(The Return of) Ignatz, by Sam Heldman

Friday, December 13, 2002

Is it really possible that I saw a clip of Pat Buchanan on CNN last night saying that Senator Lott was being treated unfairly, that this was a "lynching" of him? I am 99 percent sure that I saw that with my own eyes and heard it with my own ears. When one of the roots of this whole episode was the Dixiecrats' opposition to an anti-lynching bill -- that's literal lynching -- it takes a vast amount of gall to throw that term around so lightly. But really, that's the point: it's hard to imagine that Buchanan was throwing the term around lightly. He must have meant to be drawing the comparison that the word evokes: to say that many people seriously disapproving of racism by a high public official, is about as bad as a white supremacist vigilante killing.

UPDATE: Well, I didn't imagine it. Buchanan is so proud of this turn of phrase, that he's put it in writing. Think of it. Even if you think (absurdly in my view, but let's place that aside for one second) that Lott has been unfairly criticized, to call this a "lynching" -- in a conversation that is in substantial part about actual Southern racist lynching -- is so astounding I don't know where to begin.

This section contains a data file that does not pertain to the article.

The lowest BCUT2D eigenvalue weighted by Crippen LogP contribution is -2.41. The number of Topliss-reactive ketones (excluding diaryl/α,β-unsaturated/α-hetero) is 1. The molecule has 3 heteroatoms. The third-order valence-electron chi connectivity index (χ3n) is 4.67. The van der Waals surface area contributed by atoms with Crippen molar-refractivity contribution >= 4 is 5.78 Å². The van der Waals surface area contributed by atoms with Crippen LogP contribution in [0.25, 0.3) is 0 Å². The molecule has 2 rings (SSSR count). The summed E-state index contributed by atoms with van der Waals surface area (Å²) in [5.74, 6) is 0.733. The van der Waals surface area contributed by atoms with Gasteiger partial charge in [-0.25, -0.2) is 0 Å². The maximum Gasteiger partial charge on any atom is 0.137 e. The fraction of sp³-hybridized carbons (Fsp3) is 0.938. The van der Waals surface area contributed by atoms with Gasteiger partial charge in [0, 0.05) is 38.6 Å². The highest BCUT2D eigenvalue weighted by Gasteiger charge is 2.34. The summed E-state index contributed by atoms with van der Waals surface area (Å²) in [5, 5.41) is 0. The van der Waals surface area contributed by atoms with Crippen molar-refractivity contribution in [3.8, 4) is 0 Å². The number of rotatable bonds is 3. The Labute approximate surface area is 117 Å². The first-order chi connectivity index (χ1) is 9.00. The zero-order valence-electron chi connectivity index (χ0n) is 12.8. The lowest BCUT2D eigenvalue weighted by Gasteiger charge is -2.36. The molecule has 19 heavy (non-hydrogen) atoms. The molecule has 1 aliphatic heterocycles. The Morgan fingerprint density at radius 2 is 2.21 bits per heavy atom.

So Pat Buchanan is a white supremacist, duh. Who didn't know that? Correct, of course. So why is he offered up in the news/entertainment media, constantly, as one of the voices that constitute the reasonable spectrum of debate? BECAUSE, AS A SOCIETY, WE'RE NOT BEYOND RACISM YET, that's why. It is alive and well, and not just on the fringe of the fringe. Someone should clue in the Supreme Court, as it hears the U.Mich. higher-ed admissions cases.

UPDATE UPDATE: Atrios -- who, along with Talking Points Memo, has received some well-deserved recognition in the big media for helping make sure that the news of Lott's statements did not get swept under the rug -- also notes Buchanan's choice of words.

posted by sam 7:19 AM 0 comments


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